Simon Baldry said the government must put pressure on local authorities across the land to adopt a more consistent approach to collection if the proportion of recycled polyethylene terephthalate (PET) used in plastic drinks bottles is be raised.
"There is a massive willingness from manufacturers and retailers alike to play their part in convincing consumers [to recycle more]," said Baldry. "The trouble is we do not have consistency across the 460-odd local authorities and government is not prepared to play its part in bringing a common playing field to bear."
Baldry called for a common and systematic approach to kerbside collection and segregation of plastics as exists in other EU countries such as Germany and Belgium to enable manufacturers and retailers to educate consumers to recycle more.
"I really do not think it is beyond the wit of us to have a common approach to kerbside collection, which we believe can work," said Baldry. This would then help to develop the market for recycled plastics, he added.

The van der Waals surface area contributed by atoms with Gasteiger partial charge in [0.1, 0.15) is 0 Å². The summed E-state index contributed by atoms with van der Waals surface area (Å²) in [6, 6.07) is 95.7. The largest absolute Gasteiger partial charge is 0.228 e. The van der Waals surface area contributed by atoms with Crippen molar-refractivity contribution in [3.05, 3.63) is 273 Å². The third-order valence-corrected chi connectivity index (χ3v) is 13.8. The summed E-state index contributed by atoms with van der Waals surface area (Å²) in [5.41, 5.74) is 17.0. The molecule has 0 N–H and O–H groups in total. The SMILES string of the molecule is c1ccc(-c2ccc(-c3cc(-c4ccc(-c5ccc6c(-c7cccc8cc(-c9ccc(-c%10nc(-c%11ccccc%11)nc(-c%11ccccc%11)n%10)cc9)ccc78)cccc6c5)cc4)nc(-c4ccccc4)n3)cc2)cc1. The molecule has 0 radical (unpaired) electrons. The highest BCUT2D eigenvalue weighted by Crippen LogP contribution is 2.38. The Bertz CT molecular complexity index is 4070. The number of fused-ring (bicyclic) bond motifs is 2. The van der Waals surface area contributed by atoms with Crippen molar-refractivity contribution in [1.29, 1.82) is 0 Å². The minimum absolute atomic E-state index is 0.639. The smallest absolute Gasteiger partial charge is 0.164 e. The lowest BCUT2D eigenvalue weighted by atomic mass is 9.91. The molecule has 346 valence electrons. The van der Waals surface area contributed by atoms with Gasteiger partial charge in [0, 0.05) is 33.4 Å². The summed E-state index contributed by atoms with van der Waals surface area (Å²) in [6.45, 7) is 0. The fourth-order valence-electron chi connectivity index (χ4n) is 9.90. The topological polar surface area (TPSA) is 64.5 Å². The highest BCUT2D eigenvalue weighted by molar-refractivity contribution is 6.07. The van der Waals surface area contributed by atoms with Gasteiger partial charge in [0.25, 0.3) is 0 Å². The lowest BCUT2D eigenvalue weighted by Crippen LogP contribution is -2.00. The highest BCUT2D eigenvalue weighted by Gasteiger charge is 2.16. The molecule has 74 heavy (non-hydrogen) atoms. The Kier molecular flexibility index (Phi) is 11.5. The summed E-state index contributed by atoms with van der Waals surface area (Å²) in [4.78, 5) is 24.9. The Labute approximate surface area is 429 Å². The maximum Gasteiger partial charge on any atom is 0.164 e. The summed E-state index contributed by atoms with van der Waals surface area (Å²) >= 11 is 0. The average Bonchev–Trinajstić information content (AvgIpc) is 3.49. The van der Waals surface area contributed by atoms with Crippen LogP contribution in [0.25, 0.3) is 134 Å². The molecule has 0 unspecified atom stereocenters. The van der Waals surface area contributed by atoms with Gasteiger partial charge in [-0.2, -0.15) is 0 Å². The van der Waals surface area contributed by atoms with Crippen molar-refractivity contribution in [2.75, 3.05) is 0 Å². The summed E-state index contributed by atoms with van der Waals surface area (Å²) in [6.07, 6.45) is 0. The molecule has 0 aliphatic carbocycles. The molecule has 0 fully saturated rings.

Earlier this year Continuum Recycling, a joint venture between CCE and processor ECO Plastics was opened in Lincolnshire, which is capable of recycling 44,000t of "bottle grade" PET a year. This project was set up to help CCE meet its target for using 25% of recycled PET in all its bottles by the end of the year.
"We have worked with LOCOG [the London Organising Committee of the Olympic and Paralympic Games] and the waste management provider at the Olympic Games to take back the 20M or so of the clear plastic bottles that we put onto the Park and, within six weeks, return those into 80M new bottles," said Baldry. "And that's a clear commitment from us that within six weeks time, the bottle you'll have drunk from at the Olympics will be recycled and it will be back into a new bottle for fresh consumption. It can work."